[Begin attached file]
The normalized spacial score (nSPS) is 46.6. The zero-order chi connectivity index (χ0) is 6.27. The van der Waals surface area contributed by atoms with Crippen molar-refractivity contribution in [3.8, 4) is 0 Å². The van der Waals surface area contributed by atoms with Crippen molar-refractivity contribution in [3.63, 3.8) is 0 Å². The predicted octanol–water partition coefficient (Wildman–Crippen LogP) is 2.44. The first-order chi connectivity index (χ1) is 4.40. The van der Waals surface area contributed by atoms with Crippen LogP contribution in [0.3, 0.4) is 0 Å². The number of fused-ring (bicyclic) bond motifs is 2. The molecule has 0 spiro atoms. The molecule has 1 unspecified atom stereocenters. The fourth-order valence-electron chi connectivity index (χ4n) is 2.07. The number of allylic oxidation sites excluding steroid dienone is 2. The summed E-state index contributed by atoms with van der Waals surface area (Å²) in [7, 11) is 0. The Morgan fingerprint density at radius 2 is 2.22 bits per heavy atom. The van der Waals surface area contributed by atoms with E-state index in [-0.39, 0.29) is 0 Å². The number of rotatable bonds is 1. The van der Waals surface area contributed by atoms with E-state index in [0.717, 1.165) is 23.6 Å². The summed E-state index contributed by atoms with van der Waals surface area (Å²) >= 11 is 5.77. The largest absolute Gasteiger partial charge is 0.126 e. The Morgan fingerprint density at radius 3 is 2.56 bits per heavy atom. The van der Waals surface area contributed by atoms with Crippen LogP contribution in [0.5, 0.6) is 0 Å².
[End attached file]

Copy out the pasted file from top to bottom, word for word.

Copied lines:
The normalized spacial score (nSPS) is 46.6. The zero-order chi connectivity index (χ0) is 6.27. The van der Waals surface area contributed by atoms with Crippen molar-refractivity contribution in [3.8, 4) is 0 Å². The van der Waals surface area contributed by atoms with Crippen molar-refractivity contribution in [3.63, 3.8) is 0 Å². The predicted octanol–water partition coefficient (Wildman–Crippen LogP) is 2.44. The first-order chi connectivity index (χ1) is 4.40. The van der Waals surface area contributed by atoms with Crippen LogP contribution in [0.3, 0.4) is 0 Å². The number of fused-ring (bicyclic) bond motifs is 2. The molecule has 0 spiro atoms. The molecule has 1 unspecified atom stereocenters. The fourth-order valence-electron chi connectivity index (χ4n) is 2.07. The number of allylic oxidation sites excluding steroid dienone is 2. The summed E-state index contributed by atoms with van der Waals surface area (Å²) in [7, 11) is 0. The Morgan fingerprint density at radius 2 is 2.22 bits per heavy atom. The van der Waals surface area contributed by atoms with E-state index in [-0.39, 0.29) is 0 Å². The number of rotatable bonds is 1. The van der Waals surface area contributed by atoms with E-state index in [0.717, 1.165) is 23.6 Å². The summed E-state index contributed by atoms with van der Waals surface area (Å²) >= 11 is 5.77. The largest absolute Gasteiger partial charge is 0.126 e. The Morgan fingerprint density at radius 3 is 2.56 bits per heavy atom. The van der Waals surface area contributed by atoms with Crippen LogP contribution in [0.5, 0.6) is 0 Å².